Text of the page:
4) Travel Demand and Delay. DOT in the past has basically used an assumption that if a road to connect Juneau to the continental highway system is built it will result in a huge increase in travel demand, and that therefore there is a backlog of travel demand waiting to be dealt with, and that the current marine service cannot deal with it. This assumption is very dicey, un-proved, and is essentially un-provable. Any assumption that a high percentage of travelers on the Alaska Highway, who are now mostly going to central and north Alaska, will turn south and go to Juneau is highly suspect. An updated study of the expected numbers of travelers using the road alternatives for access to Juneau needs to be done. Such as how many travelers will really turn south from the Alaska Highway at Haines Junction to get to Haines, or really turn south from Whitehorse BC Canada to get to Skagway and take a shuttle ferry to Haines. And then get on a shuttle ferry at Haines to cross Lynn Canal to get to a ferry terminal, then get off the shuttle ferry, and then head south to Juneau on their or someone else’s car, or on a bus, or on a taxi. The cost and time of doing such a thing makes DOT’s assumption that a lot of travelers will do it preposterous. DOT’s travel demand assumptions are basically a build it and they will come assumption.
An updated accurate study of time delay for these travelers using the Lynn Canal Eastside road needs to be done , i. e., waiting for a friend with a car to help them get to and from a ferry terminal, waiting for the ferry to arrive and depart, and boarding the ferry and getting off it, and waiting for a bus or taxi to take them to Juneau if they do not have car, all of these scenarios need to be in the mix when calculating travel demand and the time it takes to get from the Alaska Highway to Juneau, from Haines to Juneau, from Skagway to Juneau, and back and forth. Then a comparison needs to done with the simplicity and reliability of the current Marine Highway System and the other no road alternatives in the SEIS.
a) Reliability is directly related to demand and time of travel. Road closings and winter road conditions have to be in the mix, and not only on the roads being proposed to be built in the SEIS. There are problems related to traveling in winter on the road from Anchorage to Haines also. This relates to the issue of whether the road alternatives really work better than flying to get Alaska citizens access to the state capital when the legislature is in session.
5) Tongass Forest Management Plans. In DOT’s request for scoping comments it was said that an up-date is needed for the Juneau Access Improvement Project because the new 2008 Tongass Management Plan was not in place during the past NEPA process. This was related to roads going through old growth reserves. Going through an old growth reserve is only allowed or permitted, by the Forest Service, and only if there is no other practical feasible alternative available. However, more things have changed in regards to forest plans than just the 2008 plan, the National Roadless Rule now applies to the Tongass National Forest. It changes the 2008 Tongass Management Plan and DOT needs to deal with this change in the SEIS also. And saying that waiting for another court decision to come out will not be adequate. The rule is in place now. One change is, that under the roadless rule the approval for a road though an IRA needs approval from the Secretary of Agriculture or someone that is delegated by the Secretary to make the decision. And the responsible official bases his or hers decision on there being no practical alternative, including a practicable marine alternative. And because the roadless rule is now in place a full evaluation of the effects of alternatives on roadless areas values and their unique characteristics needs to be done. Impacts addressed should include:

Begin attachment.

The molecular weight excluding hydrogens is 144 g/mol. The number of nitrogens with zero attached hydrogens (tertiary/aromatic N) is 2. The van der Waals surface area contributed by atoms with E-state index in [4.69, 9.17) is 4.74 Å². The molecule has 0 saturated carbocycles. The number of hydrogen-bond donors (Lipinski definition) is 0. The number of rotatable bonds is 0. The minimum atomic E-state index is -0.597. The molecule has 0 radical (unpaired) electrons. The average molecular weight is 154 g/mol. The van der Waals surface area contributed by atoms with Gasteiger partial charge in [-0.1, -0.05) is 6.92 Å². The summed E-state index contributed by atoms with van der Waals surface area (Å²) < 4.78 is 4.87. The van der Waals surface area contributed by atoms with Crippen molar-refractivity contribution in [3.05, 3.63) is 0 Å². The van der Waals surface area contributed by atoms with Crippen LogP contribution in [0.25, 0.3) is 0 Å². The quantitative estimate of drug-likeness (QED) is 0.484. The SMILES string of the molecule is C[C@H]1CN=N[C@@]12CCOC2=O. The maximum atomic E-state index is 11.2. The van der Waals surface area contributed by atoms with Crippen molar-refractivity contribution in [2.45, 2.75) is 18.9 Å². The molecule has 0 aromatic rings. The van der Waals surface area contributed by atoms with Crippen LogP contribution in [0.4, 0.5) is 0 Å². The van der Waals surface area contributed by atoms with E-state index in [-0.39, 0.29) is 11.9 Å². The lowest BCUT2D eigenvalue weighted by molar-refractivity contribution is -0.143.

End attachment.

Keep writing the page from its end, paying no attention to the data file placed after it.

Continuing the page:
· Loss of non-motorized recreation opportunities
· Loss of natural soundscape and view shed
· Displaced and poached wildlife
· Run-off pollution impacts to fish habitat and fish runs
· Increased vectors for invasive species
· Increased OHV impacts
· Increased litter
Funding of the Project
Full funding for any road alternative needs to be identified and to be certain before any road building goes forward. This issue is directly related to having an independent cost analysis done for the whole project, not one that is stopped one third of the way through as the Golder Associates Inc. report was. Note, because the cost of building roads has gone up, identifying the funding sources for the roads is also an issue that needs up dating in the SEIS. The Juneau Access Improvement Project is a mega project in that even the lowest cost estimate says it will cost more than a half of a billion dollars. In regards to a mega project the Federal Highway Administration has said that “The State should take such action as is necessary to identify total costs and schedules for all projects under development and assure that strategies for funding are in place to assure timely advancement of major projects beyond the time frame of the Draft STIP.” And “projects over $500 million require a project management plan and financial plan to be approved by the Federal Highway Administration.” And “ we expect proactive measures will be implemented to insure that projects ….can be funded.” Full letter to ADOT&PF is attached.